Tag Archives: Colossians

Afterword

With the election drawing to a close this week with heightened emotion and intensity for many, we now find ourselves pondering what the future holds from here.  It has oft been observed that this election in particular has been especially polarizing and, in affirmation of this, it has also weighed heavily upon many of our hearts and minds for some time now.  However, as the dust begins to settle, our attention must turn to the matter of how we are going to proceed.  For, though the presidential election is one of the most important events in the United States, which greatly affects and shapes the future course of the nation, it does not negate the numerous other moving parts of our lives.

As Christians, we must not lose sight of the fact that even something as big as the presidential election is ultimately a piece in the bigger picture.  It is a piece that we, as part of the stewardship given to us in our lives, are required to speak to through casting our vote.  Nonetheless, after the election is done, the votes tallied, and speeches made, there will still be evils such as hunger, poverty, corruption, and injustice in our world just as there were before.  Our Adversary, the devil, will still be tirelessly pursuing our spiritual ruin and the spiritual ruin of all humanity.

For these reasons, as we return our focus to our more routine cycles, it is paramount that we remain mindful of the eternal aspects of our temporal lives.  The words of Paul to the church in Colosse are poignant to us following the election:

Therefore, as the elect of God, holy and beloved, put on tender mercies, kindness, humility, meekness, longsuffering; bearing with one another, and forgiving one another, if anyone has complaint against another; even as Christ forgave you, so you also must do.  But above all these things put on love, which is the bond of perfection.  And let the peace of God rule in your hearts, to which also you were called in one body; and be thankful.  Let the word of Christ dwell in you richly in all wisdom, teaching and admonishing one another in psalms and hymns and spiritual songs, singing with grace in your hearts to the Lord.  And whatever you do in word or deed, do all in the name of the Lord Jesus, giving thanks to God the Father through Him.

-Colossians 3:12-17

Paul’s words provide a gut-check that makes us look at who we are called to be as Christians.  It seems that this last campaign, perhaps more so than those previous, has tended to incline our hearts to hate and wish ill for others depending on who they did or didn’t support.  However, our devotion and obedience to Christ demands that we put off such wickedness and instead give grace and love just as we have received grace and love from Christ.  We are called to support and look out for one another for the greater glory of God, rather than give in to bitterness and hysteria.  This is an admittedly difficult task, given that our political views may not have won the election and that we are faced with sentiments all too eager to stir us to anger and fear whenever we do things like turn on the TV or log on to Facebook.  Sometimes we must take a deep breath and clear our minds of the clutter that so easily accumulates in it and distorts our perceptions.  We must not let fear or resentment govern our lives, for then we and we alone have robbed ourselves of faith, hope, and love.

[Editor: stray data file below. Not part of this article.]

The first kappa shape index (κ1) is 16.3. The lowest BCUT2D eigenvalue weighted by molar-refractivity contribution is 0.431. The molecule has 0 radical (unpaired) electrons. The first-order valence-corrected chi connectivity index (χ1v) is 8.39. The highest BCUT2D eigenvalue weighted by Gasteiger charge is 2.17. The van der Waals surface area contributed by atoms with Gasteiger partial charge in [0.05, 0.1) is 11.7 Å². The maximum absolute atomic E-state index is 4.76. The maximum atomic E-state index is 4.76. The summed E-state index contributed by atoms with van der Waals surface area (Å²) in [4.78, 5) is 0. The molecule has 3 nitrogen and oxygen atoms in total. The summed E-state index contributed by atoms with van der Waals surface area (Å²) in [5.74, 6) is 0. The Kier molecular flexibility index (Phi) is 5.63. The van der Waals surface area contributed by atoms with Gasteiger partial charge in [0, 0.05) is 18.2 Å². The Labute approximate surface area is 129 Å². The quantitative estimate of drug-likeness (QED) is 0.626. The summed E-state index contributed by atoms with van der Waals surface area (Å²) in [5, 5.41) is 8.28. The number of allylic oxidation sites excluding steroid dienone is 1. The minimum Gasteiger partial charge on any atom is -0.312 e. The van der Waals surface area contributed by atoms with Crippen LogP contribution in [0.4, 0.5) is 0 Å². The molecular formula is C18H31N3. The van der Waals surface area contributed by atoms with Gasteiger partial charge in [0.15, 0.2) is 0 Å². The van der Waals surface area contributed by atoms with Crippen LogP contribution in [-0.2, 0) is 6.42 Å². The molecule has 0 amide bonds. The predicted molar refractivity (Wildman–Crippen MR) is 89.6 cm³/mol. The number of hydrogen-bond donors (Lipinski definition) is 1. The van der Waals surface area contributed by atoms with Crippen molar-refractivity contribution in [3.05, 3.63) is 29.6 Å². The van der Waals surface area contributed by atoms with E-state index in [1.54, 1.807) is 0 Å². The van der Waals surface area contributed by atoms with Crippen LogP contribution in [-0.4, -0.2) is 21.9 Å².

Life goes on after this election, and so does our goal of living our lives with and for God.  As we move forward in our lives, we must keep our hearts and minds set on what is truly important and not lose sight of the God who loved the world so much that He gave His only begotten Son so that, while we were still enemies to Him, we might be reconciled to Him.  Let us then, in keeping with His love, continue, as ever, to aim at and uphold the heart and spirit expressed in the greatest commandments:

Jesus said to him, “‘You shall love the LORD your God with all your heart, with all your soul, and with all your mind,’ this is the first and great commandment.  And the second is like it: ‘You shall love your neighbor as yourself.’  On these two commandments hang all the Law and the Prophets.”

-Matthew 22:37-40

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Being Alone With God – Being

“Being” means that you have to be with God.  “Being” is a somewhat foreign concept as we are so well-practiced in the art of being in one place while our minds are focused elsewhere such as what task we have to do next or whether we’ll be late to an appointment.  Being with God gathers our attention together and places it on God.  The story of Mary and Martha provides an illustration of what it means to be with God.